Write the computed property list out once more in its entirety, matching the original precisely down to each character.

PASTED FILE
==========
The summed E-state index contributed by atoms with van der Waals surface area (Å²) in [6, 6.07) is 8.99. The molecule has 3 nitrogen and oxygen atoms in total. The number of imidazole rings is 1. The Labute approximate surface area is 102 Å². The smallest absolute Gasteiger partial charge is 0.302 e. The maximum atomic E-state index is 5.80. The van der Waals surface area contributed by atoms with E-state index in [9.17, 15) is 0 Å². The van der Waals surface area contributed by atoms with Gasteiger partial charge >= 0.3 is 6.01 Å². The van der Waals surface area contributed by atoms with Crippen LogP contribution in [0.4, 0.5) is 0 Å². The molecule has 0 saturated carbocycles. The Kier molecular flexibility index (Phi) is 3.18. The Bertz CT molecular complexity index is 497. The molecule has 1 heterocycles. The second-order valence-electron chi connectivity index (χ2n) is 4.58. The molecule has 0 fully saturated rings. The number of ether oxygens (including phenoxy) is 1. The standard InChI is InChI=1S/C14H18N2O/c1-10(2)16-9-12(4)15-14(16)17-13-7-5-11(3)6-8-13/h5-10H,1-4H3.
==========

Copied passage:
The summed E-state index contributed by atoms with van der Waals surface area (Å²) in [6, 6.07) is 8.99. The molecule has 3 nitrogen and oxygen atoms in total. The number of imidazole rings is 1. The Labute approximate surface area is 102 Å². The smallest absolute Gasteiger partial charge is 0.302 e. The maximum atomic E-state index is 5.80. The van der Waals surface area contributed by atoms with E-state index in [9.17, 15) is 0 Å². The van der Waals surface area contributed by atoms with Gasteiger partial charge >= 0.3 is 6.01 Å². The van der Waals surface area contributed by atoms with Crippen LogP contribution in [0.4, 0.5) is 0 Å². The molecule has 0 saturated carbocycles. The Kier molecular flexibility index (Phi) is 3.18. The Bertz CT molecular complexity index is 497. The molecule has 1 heterocycles. The second-order valence-electron chi connectivity index (χ2n) is 4.58. The molecule has 0 fully saturated rings. The number of ether oxygens (including phenoxy) is 1. The standard InChI is InChI=1S/C14H18N2O/c1-10(2)16-9-12(4)15-14(16)17-13-7-5-11(3)6-8-13/h5-10H,1-4H3.